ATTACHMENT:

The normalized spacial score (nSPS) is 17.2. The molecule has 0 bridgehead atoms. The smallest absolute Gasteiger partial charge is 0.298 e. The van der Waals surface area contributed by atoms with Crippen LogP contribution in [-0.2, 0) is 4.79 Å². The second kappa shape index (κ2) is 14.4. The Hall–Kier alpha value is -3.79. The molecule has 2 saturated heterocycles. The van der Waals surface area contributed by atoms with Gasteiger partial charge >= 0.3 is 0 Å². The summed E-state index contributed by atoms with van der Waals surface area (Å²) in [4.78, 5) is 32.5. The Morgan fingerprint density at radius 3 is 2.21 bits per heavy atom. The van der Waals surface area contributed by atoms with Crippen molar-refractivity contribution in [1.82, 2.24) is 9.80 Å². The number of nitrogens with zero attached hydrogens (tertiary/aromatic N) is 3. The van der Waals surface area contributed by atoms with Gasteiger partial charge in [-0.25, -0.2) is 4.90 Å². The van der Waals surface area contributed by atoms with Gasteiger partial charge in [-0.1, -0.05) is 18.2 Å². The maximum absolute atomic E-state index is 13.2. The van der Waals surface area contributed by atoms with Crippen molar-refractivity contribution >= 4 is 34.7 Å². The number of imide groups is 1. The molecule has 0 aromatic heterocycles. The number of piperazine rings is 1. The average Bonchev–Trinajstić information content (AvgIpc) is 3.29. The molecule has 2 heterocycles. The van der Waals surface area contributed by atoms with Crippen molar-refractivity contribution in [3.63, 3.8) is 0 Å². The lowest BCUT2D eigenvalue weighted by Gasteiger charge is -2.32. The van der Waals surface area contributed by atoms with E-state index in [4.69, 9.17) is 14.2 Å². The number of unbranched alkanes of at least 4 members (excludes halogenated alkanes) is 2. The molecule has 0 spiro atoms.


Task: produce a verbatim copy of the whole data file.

The normalized spacial score (nSPS) is 17.2. The molecule has 0 bridgehead atoms. The smallest absolute Gasteiger partial charge is 0.298 e. The van der Waals surface area contributed by atoms with Crippen LogP contribution in [-0.2, 0) is 4.79 Å². The second kappa shape index (κ2) is 14.4. The Hall–Kier alpha value is -3.79. The molecule has 2 saturated heterocycles. The van der Waals surface area contributed by atoms with Gasteiger partial charge >= 0.3 is 0 Å². The summed E-state index contributed by atoms with van der Waals surface area (Å²) in [4.78, 5) is 32.5. The Morgan fingerprint density at radius 3 is 2.21 bits per heavy atom. The van der Waals surface area contributed by atoms with Crippen molar-refractivity contribution in [1.82, 2.24) is 9.80 Å². The number of nitrogens with zero attached hydrogens (tertiary/aromatic N) is 3. The van der Waals surface area contributed by atoms with Gasteiger partial charge in [-0.25, -0.2) is 4.90 Å². The van der Waals surface area contributed by atoms with Gasteiger partial charge in [-0.1, -0.05) is 18.2 Å². The maximum absolute atomic E-state index is 13.2. The van der Waals surface area contributed by atoms with Crippen molar-refractivity contribution >= 4 is 34.7 Å². The number of imide groups is 1. The molecule has 0 aromatic heterocycles. The number of piperazine rings is 1. The average Bonchev–Trinajstić information content (AvgIpc) is 3.29. The molecule has 2 heterocycles. The van der Waals surface area contributed by atoms with Crippen molar-refractivity contribution in [3.63, 3.8) is 0 Å². The lowest BCUT2D eigenvalue weighted by Gasteiger charge is -2.32. The van der Waals surface area contributed by atoms with E-state index in [4.69, 9.17) is 14.2 Å². The number of unbranched alkanes of at least 4 members (excludes halogenated alkanes) is 2. The molecule has 0 spiro atoms.